Today’s most valuable companies, like Apple, employ a proportionally small number of people. At the same time the job market is shrinking almost everywhere because of the forces mentioned above. We simply must change our model of work and look beyond traditional jobs, beyond governments, beyond corporations. We must develop concepts that provide the flexibility and resilience needed for people to thrive amidst this massive disruption.
Rolling out the alternative to a job with the government or with a corporation requires focusing on start-ups, self-employment, self-made work, entrepreneurship. Yet, for most people many of these notions conjure up images of larger-than-life figures, of a Bill Gates or Mark Zuckerberg or, perhaps, some teenagers who - fuelled by take-away pizza - burn the midnight oil coding new apps. When we hear terms like these, we think of a path that’s risky, requiring top education and out-sized intelligence and ambition to succeed.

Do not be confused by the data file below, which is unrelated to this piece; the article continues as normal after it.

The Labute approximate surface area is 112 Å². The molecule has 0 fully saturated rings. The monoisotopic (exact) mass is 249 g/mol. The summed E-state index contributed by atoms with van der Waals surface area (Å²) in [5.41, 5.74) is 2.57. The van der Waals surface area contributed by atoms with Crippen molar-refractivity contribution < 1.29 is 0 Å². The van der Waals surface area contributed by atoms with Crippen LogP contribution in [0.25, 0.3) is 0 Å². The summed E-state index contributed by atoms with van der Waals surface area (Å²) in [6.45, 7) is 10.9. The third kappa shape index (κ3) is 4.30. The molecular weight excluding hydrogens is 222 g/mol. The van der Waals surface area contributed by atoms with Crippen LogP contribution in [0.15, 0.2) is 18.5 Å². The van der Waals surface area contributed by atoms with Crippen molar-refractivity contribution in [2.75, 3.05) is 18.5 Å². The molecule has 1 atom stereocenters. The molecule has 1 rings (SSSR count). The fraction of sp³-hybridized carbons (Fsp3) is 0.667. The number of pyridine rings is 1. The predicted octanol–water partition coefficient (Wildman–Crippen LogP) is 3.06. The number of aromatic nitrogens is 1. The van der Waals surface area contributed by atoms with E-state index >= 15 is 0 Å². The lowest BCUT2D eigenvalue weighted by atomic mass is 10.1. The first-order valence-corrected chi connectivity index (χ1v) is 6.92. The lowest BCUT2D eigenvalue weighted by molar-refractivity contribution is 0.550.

I won’t offer a ready-made solution that will make our current crisis cubed simply go away. But I will offer that in my 30 years of living and working in the Americas, Europe, and Asia regarding, I have seen how income can be created by many outside the formal structures of government and corporations and how people who have taken this route can thrive and shape their own future.
Take away the hierarchies of today’s corporations and what are we left with? At their core, companies are a collection of people engaged in collaborative efforts. It is this collaboration that is at the heart of our new model of work.